How to programmatically via API get project's classpath from gradle (not in a plugin)

Hello, would you be able to provide me some guidance / ideally example project code how one can programmatically via Gradle’s “API” (?) get a project’s classpath? This is NOT from within a Gradle plugin, but in “standalone” - so the ideal reply would be an example project, with the necessary Gradle dependencies, with something like a main() which as input takes a path to a directory with a regular Gradle project in it (as in with a build.gradle et al), and which as output prints the local paths of the project’s output directory where the *.class are as well as to the JARs of the compile.dependencies - on the fly resolved and downloaded its dependencies from that project’s repositories, etc. All of this “embeddable”, so pure Java - without some exec of some gradlew kind of approach - you know what I mean.

The goal of this would be that I’d like my library to have native Gradle support. (So you would point hotea at a directory, and it would return a ClassLoader - with all dependencies loaded fetched.)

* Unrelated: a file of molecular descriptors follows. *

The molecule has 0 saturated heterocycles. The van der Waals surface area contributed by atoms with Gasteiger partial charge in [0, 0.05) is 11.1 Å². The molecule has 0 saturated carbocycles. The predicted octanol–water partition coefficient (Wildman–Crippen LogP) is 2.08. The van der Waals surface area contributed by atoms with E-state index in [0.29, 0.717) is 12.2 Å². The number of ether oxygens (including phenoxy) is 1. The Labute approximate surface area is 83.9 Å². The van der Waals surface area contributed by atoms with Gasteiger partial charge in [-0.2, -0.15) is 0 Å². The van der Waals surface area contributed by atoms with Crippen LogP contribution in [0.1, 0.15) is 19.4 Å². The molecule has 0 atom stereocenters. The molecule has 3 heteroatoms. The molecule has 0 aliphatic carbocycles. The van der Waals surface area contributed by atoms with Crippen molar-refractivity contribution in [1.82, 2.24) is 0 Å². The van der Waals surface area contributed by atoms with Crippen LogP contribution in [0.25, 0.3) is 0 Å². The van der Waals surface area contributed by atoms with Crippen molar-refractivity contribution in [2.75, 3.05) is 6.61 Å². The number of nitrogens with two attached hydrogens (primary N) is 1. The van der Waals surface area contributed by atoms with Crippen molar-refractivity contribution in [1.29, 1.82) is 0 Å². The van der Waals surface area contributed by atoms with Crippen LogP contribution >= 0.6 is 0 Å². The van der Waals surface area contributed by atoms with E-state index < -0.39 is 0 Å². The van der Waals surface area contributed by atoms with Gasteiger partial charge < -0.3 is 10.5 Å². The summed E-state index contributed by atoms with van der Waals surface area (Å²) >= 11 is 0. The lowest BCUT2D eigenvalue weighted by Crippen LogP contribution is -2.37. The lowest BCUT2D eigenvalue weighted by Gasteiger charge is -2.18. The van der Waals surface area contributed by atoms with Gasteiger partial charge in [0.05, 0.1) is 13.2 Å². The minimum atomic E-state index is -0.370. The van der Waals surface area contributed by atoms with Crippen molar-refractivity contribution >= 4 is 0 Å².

If Gradle cannot be used “embedded” like this, or if this is a Stupid Idea for some reason, please enlighten me, and perhaps propose an alternative… I could probably run some gradle task and parse it’s CLI output, but that seems a bit… stupid.

Thank you!

Hi Michael,

nice to see you here too :wink: What you are looking for is the Gradle Tooling API. Give it a shot :slight_smile:


Hi Stefan,

and you! Tx for reply - I obviously had no idea about the Gradle Tooling API - looks great.

My current Gradle known-how is end-user only, and what I’m missing is how to obtain the local paths of the project’s output directory where the *.class are as well as to the JARs of the compile.dependencies from a ProjectConnection… presumably there is some “Model” for getModel() for this - but which/how?

Thank you!

It depends on what you want to mimick. There is the EclipseProject and the IdeaProject model for instance. The models are very use case specific, since we don’t want to expose too many Gradle internals (as that would hamper future evolution).

If you dare to take the dive, you can actually inject custom model builders into a build and extract whatever information you want and then expose that as a new model via the Tooling API. But if one of the existing models solves your use case, I’d rather go with that :wink:

Grails 3 uses the custom model builder approach. This is an example: .